Victims of domestic violence this week shared harrowing details of their own abuse at a conference held in Derry.
The Domestic Abuse, Violence Safety conference took place at the City Hotel on Wednesday morning, June 12.
Speakers included Mayor of Derry City & Strabane District Council Michaela Boyle, Director at Family Mediation NI Joan Davis, Policing and Community Safety Partnership Chairperson Sandra Duffy and La Dolce Vita Project (LDVP) Coordinator of Services, Donna Maria Logue.
Powerful personal accounts of domestic violence were shared by two young women on the day.
One tearful victim recalled contemplating suicide after she was sexually assaulted.
Now on the road to recovery, she said: “I can’t thank Me4Mental, LDVP and Victim Support NI enough. They showed me I can be strong through everything.
“Their support has been incredible; they have given me my life back.”
The other young woman shared graphic images of injuries sustained at the hands of her abuser. Photos showed stitches on her nose from a stabbing incident, an indent on her forehead and two black eyes from getting her “head kicked in”.
She also spoke of the same ex-partner “suffocating” and “strangling” her unconscious.
Through counselling she has been “empowered” and said that back then she couldn’t have imagined speaking openly about her experiences to a room full of strangers.
She now intends on using her reflexology qualification to help other victims at LDVP.
“He won many years of my life, but no more. I hope I will be helping others who have been abused.
“Thank you La Dolce Vita, you helped save my life,” she added.
In the twelve months from 1st April 2018 to 31st March 2019 there were 31,682 domestic abuse incidents in Northern Ireland, an increase of 5.9 per cent on the previous 12 months and the highest financial year figure recorded since the start of the data series in 2004/05.
In the Derry and Strabane area there were 3,100 incidents in 2018/19, a rise of 20 from the previous year. Of this, 1,475 crimes were deemed to have been committed, an increase of 107.
Speaking at yesterday’s conference, Miss Donna Maria Logue, spoke of her pride in being able to build the charity and help victims of domestic abuse.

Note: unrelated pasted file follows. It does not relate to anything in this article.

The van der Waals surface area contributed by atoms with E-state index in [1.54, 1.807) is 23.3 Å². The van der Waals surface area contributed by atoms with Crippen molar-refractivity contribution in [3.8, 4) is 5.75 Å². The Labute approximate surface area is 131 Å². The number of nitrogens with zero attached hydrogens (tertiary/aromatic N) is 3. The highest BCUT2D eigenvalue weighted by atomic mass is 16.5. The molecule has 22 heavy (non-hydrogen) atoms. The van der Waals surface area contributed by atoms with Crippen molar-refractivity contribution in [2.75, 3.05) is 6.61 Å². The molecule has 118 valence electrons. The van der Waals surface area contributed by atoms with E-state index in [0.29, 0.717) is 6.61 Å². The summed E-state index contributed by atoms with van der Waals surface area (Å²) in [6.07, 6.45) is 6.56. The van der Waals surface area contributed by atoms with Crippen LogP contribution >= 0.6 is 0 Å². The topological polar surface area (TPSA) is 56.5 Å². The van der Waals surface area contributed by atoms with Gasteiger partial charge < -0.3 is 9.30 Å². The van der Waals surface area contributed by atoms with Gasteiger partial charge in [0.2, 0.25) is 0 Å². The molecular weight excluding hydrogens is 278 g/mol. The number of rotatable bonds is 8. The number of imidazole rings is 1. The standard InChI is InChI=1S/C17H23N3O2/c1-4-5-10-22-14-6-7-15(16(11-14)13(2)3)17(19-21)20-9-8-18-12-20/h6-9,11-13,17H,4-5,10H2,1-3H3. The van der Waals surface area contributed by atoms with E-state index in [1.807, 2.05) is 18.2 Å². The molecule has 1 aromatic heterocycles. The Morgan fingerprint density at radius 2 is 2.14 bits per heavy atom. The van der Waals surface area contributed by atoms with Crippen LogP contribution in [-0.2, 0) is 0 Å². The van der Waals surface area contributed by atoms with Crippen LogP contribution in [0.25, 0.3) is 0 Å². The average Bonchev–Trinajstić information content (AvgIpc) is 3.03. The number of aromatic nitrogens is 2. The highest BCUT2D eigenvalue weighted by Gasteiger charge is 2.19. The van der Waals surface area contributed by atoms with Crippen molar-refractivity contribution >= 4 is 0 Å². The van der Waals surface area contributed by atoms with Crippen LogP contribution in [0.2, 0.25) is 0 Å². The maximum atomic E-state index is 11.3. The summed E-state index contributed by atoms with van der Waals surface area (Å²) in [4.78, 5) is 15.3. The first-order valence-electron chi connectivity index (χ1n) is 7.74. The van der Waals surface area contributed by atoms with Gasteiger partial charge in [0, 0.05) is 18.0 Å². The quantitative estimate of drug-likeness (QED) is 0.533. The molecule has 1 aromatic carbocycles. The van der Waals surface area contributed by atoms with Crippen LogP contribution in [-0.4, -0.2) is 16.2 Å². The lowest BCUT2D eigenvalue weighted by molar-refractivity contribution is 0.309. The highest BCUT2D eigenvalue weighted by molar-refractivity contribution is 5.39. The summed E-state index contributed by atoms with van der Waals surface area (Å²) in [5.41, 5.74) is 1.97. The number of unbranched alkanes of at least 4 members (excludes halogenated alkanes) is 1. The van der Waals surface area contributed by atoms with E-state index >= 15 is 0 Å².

In a heartfelt presentation she spoke of the overwhelming ordeal that too often faces victims reporting domestic abuse and seeking support.
Victims are bombarded with questions which can make them relive the torment. And “barriers” can be placed in front of them forcing individuals to question their own decision-making.
Ms Logue said that is why La Dolce Vita Project first and foremost meets those affected by domestic abuse in a safe place and allows them to share their thoughts and feelings freely.
“A victim can’t leave until they are ready which is why we need to focus on the emotional and mental well-being of the person in front of us.”
Politicians in the room were urged to highlight parental and grand-parental alienation which she described as a “human rights and child abuse issue” that must be addressed.
Parental alienation is the process, and the result, of psychological manipulation of a child into showing unwarranted fear, disrespect or hostility towards a parent and/or other family members.
It is a distinctive form of psychological abuse and family violence, towards both the child and the rejected family members, that occurs almost exclusively in association with family separation or divorce, particularly where legal action is involved.
Social workers in England have been given new guidelines to help deal with such cases and La Dolce Vita Project has appealed for it to be introduced in Northern Ireland.
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